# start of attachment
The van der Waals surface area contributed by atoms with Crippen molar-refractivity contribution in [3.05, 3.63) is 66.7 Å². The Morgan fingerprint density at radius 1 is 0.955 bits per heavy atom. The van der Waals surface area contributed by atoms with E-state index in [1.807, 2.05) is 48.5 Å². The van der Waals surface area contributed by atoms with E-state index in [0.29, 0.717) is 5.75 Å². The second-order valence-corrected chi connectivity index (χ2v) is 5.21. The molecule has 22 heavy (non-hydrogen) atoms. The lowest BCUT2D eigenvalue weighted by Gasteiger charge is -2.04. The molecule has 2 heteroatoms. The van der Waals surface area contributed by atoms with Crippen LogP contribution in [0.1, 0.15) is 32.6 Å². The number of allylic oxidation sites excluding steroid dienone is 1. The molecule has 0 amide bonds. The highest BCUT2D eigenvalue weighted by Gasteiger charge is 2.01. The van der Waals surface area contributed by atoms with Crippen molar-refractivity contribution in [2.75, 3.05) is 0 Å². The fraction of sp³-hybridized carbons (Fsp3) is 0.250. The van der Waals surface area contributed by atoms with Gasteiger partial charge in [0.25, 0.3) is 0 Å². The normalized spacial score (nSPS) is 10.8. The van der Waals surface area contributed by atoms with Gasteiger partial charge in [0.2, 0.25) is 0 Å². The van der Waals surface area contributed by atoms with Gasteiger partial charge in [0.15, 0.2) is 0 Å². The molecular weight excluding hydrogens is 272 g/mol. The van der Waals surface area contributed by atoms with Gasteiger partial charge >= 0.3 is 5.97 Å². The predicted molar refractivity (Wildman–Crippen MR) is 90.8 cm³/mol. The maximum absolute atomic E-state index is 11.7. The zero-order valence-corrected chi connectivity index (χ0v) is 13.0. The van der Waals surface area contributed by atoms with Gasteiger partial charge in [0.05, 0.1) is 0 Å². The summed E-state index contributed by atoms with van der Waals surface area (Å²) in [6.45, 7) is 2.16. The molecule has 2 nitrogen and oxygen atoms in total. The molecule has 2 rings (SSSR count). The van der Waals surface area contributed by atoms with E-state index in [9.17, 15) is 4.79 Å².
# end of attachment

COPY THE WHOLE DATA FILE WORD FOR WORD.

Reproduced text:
The van der Waals surface area contributed by atoms with Crippen molar-refractivity contribution in [3.05, 3.63) is 66.7 Å². The Morgan fingerprint density at radius 1 is 0.955 bits per heavy atom. The van der Waals surface area contributed by atoms with E-state index in [1.807, 2.05) is 48.5 Å². The van der Waals surface area contributed by atoms with E-state index in [0.29, 0.717) is 5.75 Å². The second-order valence-corrected chi connectivity index (χ2v) is 5.21. The molecule has 22 heavy (non-hydrogen) atoms. The lowest BCUT2D eigenvalue weighted by Gasteiger charge is -2.04. The molecule has 2 heteroatoms. The van der Waals surface area contributed by atoms with Crippen LogP contribution in [0.1, 0.15) is 32.6 Å². The number of allylic oxidation sites excluding steroid dienone is 1. The molecule has 0 amide bonds. The highest BCUT2D eigenvalue weighted by Gasteiger charge is 2.01. The van der Waals surface area contributed by atoms with Crippen molar-refractivity contribution in [2.75, 3.05) is 0 Å². The fraction of sp³-hybridized carbons (Fsp3) is 0.250. The van der Waals surface area contributed by atoms with Gasteiger partial charge in [0.25, 0.3) is 0 Å². The normalized spacial score (nSPS) is 10.8. The van der Waals surface area contributed by atoms with Gasteiger partial charge in [0.2, 0.25) is 0 Å². The van der Waals surface area contributed by atoms with Gasteiger partial charge in [0.15, 0.2) is 0 Å². The molecular weight excluding hydrogens is 272 g/mol. The van der Waals surface area contributed by atoms with Gasteiger partial charge >= 0.3 is 5.97 Å². The predicted molar refractivity (Wildman–Crippen MR) is 90.8 cm³/mol. The maximum absolute atomic E-state index is 11.7. The zero-order valence-corrected chi connectivity index (χ0v) is 13.0. The van der Waals surface area contributed by atoms with Gasteiger partial charge in [0.05, 0.1) is 0 Å². The summed E-state index contributed by atoms with van der Waals surface area (Å²) in [6.45, 7) is 2.16. The molecule has 2 nitrogen and oxygen atoms in total. The molecule has 2 rings (SSSR count). The van der Waals surface area contributed by atoms with E-state index in [9.17, 15) is 4.79 Å².